The Moving Average Indicator is one of the oldest and most popular technical analysis tools. The Moving Average is the average price of a financial instrument over a given period of time. When applying the indicator, you can use different periods of time to calculate the average price. For example, it could be 14, 21 or 30 days. The Moving Average is an essential analysis tool for both Managed Forex Accounts, Forex Trading Signals, and it is among subjects discussed in the Training Course.
The Moving Average Indicator is calculated by adding the value of all prices over a specific period of time and then dividing the result by the number of these periods. For example, add the closing prices for a financial instrument over the last 20 days then divide the result by 20; the result is the average price of the financial instrument during the last 20 days. The average is called “moving” because the indicator either adds or subtracts prices in the equation and divides the result by the number of periods automatically as the price changes.
The most common classic way to interpret the Moving Average Indicator is to compare the dynamics of the Moving Average curves with the price movement of a certain financial instrument, which in this case will serve as support or resistance levels.
The second way for interpreting the Moving Average is understanding the meaning of the increase and decrease of the price above or below its average. When the price is higher than the Moving Average, it means that market participants’ expectations (i.e. the current price) are higher than the average prices during the last period, which effectively increased the price. Conversely, if the price is less than the Moving Average, it means that prices’ expectations are lower than the average of the previous period.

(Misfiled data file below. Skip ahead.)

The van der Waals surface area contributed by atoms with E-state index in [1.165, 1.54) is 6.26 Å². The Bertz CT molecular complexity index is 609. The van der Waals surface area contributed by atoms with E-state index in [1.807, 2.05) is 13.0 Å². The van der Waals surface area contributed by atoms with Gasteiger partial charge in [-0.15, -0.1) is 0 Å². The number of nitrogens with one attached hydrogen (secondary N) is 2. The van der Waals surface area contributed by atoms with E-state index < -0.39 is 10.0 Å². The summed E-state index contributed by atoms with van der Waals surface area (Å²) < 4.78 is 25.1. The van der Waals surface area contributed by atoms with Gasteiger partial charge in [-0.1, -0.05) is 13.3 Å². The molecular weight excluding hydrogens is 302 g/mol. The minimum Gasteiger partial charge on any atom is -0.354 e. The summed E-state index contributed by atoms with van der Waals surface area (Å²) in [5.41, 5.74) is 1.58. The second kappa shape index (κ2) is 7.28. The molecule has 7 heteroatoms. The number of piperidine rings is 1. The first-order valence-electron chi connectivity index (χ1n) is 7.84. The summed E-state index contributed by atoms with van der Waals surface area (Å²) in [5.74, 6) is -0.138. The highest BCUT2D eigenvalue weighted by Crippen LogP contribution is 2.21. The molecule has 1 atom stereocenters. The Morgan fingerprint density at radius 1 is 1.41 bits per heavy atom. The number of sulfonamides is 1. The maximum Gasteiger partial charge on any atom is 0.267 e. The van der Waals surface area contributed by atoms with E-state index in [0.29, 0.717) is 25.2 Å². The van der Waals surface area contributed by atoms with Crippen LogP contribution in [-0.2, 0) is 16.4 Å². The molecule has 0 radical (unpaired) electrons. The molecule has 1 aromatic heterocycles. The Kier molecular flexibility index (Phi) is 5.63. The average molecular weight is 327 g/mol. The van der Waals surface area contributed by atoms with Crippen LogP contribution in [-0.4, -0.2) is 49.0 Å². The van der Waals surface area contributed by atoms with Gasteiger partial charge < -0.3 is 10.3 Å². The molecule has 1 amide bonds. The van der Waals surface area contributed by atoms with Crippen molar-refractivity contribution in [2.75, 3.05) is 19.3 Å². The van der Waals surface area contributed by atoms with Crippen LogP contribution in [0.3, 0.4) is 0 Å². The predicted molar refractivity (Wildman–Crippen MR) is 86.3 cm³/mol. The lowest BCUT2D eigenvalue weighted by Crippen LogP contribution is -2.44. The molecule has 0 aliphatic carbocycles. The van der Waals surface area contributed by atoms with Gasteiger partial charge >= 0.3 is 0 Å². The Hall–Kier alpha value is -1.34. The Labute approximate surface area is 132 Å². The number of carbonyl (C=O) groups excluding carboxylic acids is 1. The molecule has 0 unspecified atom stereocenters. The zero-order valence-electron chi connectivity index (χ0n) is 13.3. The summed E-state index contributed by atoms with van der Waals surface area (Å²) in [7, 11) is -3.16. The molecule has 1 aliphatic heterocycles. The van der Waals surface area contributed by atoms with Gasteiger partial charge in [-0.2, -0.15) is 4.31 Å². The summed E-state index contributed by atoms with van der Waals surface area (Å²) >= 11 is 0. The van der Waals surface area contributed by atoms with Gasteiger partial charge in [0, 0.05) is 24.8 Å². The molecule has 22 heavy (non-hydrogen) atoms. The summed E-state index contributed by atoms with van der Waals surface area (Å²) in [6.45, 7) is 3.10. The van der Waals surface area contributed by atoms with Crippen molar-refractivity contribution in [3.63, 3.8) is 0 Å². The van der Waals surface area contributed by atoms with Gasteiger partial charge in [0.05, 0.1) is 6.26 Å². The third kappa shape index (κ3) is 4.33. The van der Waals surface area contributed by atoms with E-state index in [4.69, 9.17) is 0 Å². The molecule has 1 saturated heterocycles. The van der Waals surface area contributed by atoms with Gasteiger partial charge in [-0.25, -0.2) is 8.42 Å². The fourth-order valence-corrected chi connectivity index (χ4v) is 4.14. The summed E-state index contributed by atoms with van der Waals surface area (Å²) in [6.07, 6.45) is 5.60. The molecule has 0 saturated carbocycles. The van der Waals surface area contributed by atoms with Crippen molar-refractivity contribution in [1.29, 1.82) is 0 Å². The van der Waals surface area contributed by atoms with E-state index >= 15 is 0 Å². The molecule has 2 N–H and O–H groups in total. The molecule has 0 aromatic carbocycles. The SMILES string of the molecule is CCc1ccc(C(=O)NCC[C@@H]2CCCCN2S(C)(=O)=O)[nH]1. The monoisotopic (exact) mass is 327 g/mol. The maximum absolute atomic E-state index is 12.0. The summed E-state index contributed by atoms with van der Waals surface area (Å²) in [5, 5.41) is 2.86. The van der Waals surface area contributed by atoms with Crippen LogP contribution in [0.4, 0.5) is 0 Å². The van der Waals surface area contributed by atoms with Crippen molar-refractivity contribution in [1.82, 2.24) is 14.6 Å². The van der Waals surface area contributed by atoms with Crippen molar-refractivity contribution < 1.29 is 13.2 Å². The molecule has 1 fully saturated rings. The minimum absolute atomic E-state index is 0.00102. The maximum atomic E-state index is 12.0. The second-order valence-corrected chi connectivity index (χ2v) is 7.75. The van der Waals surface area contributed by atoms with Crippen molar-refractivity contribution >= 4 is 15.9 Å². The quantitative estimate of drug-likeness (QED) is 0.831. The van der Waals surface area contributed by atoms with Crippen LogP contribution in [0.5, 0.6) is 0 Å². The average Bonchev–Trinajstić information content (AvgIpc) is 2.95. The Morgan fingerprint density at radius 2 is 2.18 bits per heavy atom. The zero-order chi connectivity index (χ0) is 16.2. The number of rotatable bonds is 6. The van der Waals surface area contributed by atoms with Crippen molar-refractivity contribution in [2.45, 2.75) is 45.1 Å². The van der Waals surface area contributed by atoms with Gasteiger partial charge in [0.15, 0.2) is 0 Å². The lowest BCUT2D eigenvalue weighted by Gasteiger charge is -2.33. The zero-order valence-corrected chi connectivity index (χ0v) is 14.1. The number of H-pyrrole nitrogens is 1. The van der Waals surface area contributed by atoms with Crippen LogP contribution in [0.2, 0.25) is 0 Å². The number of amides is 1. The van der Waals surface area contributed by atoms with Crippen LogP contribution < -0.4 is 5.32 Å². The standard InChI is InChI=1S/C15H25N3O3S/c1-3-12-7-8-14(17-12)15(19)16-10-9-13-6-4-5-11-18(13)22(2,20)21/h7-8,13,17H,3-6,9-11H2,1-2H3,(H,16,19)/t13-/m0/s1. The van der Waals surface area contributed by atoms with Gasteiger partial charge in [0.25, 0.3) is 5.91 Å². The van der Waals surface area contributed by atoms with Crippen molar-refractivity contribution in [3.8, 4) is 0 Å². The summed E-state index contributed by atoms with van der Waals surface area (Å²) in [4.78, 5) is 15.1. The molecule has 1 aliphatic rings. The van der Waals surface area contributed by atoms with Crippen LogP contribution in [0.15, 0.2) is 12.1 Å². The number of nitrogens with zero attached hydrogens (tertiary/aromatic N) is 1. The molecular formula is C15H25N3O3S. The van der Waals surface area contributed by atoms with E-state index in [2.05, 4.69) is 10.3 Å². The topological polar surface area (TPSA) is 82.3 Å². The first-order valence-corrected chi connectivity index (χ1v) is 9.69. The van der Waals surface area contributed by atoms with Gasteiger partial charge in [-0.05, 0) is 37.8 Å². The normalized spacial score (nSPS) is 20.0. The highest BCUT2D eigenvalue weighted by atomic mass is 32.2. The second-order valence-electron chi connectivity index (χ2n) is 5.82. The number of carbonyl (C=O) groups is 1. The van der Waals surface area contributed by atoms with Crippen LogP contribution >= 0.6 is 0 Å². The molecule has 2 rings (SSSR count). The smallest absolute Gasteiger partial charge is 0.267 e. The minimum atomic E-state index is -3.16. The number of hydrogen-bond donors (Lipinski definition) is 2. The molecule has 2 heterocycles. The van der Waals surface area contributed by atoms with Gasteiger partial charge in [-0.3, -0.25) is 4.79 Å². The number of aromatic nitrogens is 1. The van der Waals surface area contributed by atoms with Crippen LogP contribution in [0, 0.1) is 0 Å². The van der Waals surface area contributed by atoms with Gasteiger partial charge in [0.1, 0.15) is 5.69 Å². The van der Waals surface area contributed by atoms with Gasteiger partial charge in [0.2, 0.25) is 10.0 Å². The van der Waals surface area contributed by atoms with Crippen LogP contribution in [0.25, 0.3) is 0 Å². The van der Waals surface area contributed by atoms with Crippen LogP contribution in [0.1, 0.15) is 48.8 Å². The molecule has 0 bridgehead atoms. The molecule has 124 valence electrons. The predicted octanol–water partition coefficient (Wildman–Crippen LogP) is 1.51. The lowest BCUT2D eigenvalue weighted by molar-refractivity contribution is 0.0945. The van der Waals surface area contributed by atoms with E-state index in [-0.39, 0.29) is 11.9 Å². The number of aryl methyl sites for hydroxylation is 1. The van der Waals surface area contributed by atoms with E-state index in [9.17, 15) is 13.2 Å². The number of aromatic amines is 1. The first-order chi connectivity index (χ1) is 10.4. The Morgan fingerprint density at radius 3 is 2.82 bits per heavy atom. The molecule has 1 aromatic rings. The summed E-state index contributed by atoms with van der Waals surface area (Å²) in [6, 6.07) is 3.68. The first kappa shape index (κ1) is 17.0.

The advantage of trading using the Moving Average Indicator is that we are always on the “right side” of the price’s direction, as the indicator provides a continuous signal of the current trend: if the Moving Average is below the price, the trend is rising, and if it is above the price, then the trend is declining. It’s also possible to use the Moving Average to confirm the change in the direction of the price, which happens when the price breaches the Moving Average from one side to the other.
The Moving Average Indicator is not designed to provide signals for entering trades as the likelihood of the continuity of the price movement in the same direction and the possibility of returning to the Moving Average are equal since the price movement away from the Moving Average will remain limited. Consequently, it is very likely that the price breaches the Moving Average during a specific time period and then returns to what it was before the breach.
Also, Moving averages can be applied to other technical indicators as they are applied with prices.
There are four different types of Moving averages:
Simple Moving Average (SMA)
Exponential Moving Average (EMA)
Smoothed Moving Average (SMMA)
Linear Weighted Moving Average (LWMA)
The Moving Average Indicator can be calculated for any set of sequential prices, such as the opening and closing prices, the highest and the lowest, or any time-bound price value. Usually, these types are used when applying multiple Moving Averages on the same price chart. The key point that makes these averages differ from each other is the way of handling the weight, as different data values will lead to spacing between curves of the averages.